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Theater review: Geva's 'Private Lives' 

Noël Coward penned his hit play "Private Lives" in less than a week, yet more than 80 years later the show remains a crowd-pleaser in theatrical seasons around the world. Through April 16, Geva Theatre Center is staging "Private Lives" on its Wilson Stage.

Coward -- who also wrote "Hay Fever" and "Blithe Spirit" -- was something of a Renaissance man, often acting in and directing his own plays. His original song, "Some Day I'll Find You," was written specifically for "Private Lives" and became one of his most popular compositions. Because Coward, an Englishman, lived much of his life among high society, his work focuses on the European upper class.

"Private Lives" is a comedy of manners in the same vein as "The Importance of Being Earnest," characterized by witty one-liners, feisty characters, and a rather absurd plot that masks serious underlying social commentary. It follows Elyot Chase (David Andrew Macdonald) and Amanda Prynne (Monette Magrath), a divorced couple who end up honeymooning with their new spouses, Sybil (Jenny Leona) and Victor (Bill Christ), in adjacent hotel suites in France. When the Elyot and Amanda meet on the hotel balcony, they realize a five-year absence from one another has kindled, rather than dimmed, the flames of attraction.

The roles of Elyot and Amanda are somewhat iconic and have been played by stage and film heavyweights like Richard Burton, Alan Rickman, Elizabeth Taylor, and Maggie Smith. Because so much of the show relies on the interaction between the divorced couple, it's important they have a convincing relationship. Fortunately, Macdonald and Magrath are a splendid match -- they're married in real life. The two have a natural onstage chemistry, and much of the humor throughout the play is based on their tête-à-tête. Magrath plays a sassy, magnetizing Amanda, and Macdonald embodies the charismatic, spontaneous Elyot.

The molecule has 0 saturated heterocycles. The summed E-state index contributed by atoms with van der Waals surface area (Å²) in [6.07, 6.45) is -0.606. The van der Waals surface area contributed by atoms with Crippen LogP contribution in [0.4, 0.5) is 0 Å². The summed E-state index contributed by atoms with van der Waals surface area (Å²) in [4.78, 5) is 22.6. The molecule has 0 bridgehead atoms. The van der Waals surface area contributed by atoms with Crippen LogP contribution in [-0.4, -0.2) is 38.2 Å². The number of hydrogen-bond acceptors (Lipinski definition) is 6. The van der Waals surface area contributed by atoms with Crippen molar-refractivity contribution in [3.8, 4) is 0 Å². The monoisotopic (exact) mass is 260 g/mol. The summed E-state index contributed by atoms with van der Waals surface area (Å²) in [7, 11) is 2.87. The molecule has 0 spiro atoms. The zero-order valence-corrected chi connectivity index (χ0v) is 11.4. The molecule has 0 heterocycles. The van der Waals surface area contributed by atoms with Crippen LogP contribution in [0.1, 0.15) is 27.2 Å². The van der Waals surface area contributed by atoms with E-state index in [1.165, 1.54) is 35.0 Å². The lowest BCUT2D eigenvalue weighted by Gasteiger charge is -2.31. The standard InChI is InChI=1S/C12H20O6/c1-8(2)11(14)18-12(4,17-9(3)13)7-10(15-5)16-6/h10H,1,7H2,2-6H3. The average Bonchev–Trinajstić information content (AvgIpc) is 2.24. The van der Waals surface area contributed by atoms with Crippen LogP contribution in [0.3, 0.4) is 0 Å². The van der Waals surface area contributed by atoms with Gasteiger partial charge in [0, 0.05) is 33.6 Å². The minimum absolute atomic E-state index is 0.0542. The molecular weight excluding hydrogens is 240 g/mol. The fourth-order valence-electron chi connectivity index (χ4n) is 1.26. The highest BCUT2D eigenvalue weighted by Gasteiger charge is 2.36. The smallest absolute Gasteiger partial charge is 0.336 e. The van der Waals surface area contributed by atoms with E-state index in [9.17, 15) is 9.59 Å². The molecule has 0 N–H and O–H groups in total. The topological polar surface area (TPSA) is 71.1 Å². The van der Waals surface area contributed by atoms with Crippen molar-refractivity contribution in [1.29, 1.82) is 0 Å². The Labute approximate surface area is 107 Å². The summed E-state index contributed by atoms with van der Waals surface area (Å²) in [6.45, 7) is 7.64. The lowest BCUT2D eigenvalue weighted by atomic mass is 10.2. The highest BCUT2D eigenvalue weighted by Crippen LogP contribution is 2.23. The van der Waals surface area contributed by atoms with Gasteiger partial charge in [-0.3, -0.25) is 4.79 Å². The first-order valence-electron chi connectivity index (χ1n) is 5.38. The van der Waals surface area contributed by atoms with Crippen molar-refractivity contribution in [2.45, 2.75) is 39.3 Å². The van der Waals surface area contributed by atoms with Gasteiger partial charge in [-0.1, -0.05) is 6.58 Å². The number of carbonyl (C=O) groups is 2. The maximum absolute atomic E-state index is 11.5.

As the unfortunate newlywed spouses of the leading pair, Leona and Christ do an admirable job. Leona plays the young, naive Sybil but reveals a more complex side near the end of the show; while Christ is the older, gruff-yet-caring Victor. Both actors get their fair share of laughs, even with considerably less stage time. Rounding out the cast is recent SUNY Brockport graduate Alexis Russo, who plays Louise, a sickly Parisian maid. Through sneezes, sniffles, and surprisingly polished bits of French, Russo capitalizes on her limited role.

Mark Cuddy directs, with each humorous moment played to its fullest potential. The set design by Nicholas Dorr is full of eye candy, from an ornate hotel balcony in a resort town to Amanda's luxurious flat featuring gold-trimmed details and plush furniture. The only thing missing from the technical side of the show was a more thorough sound design: on the hotel balcony, especially, ambient evening sounds would have enriched the scenes.

The repeated inclusion of Coward's song, however, helped to fill the gap (and gave an emotional linchpin for Amanda and Elyot's characters). Costumes by Gregory Gale are sumptuous.

"Private Lives" is a seductive, rollicking romp. At its core, the story is so rooted in human nature that it doesn't feel stale or irrelevant, and the nostalgia of the 1930's setting makes it all the more charming.

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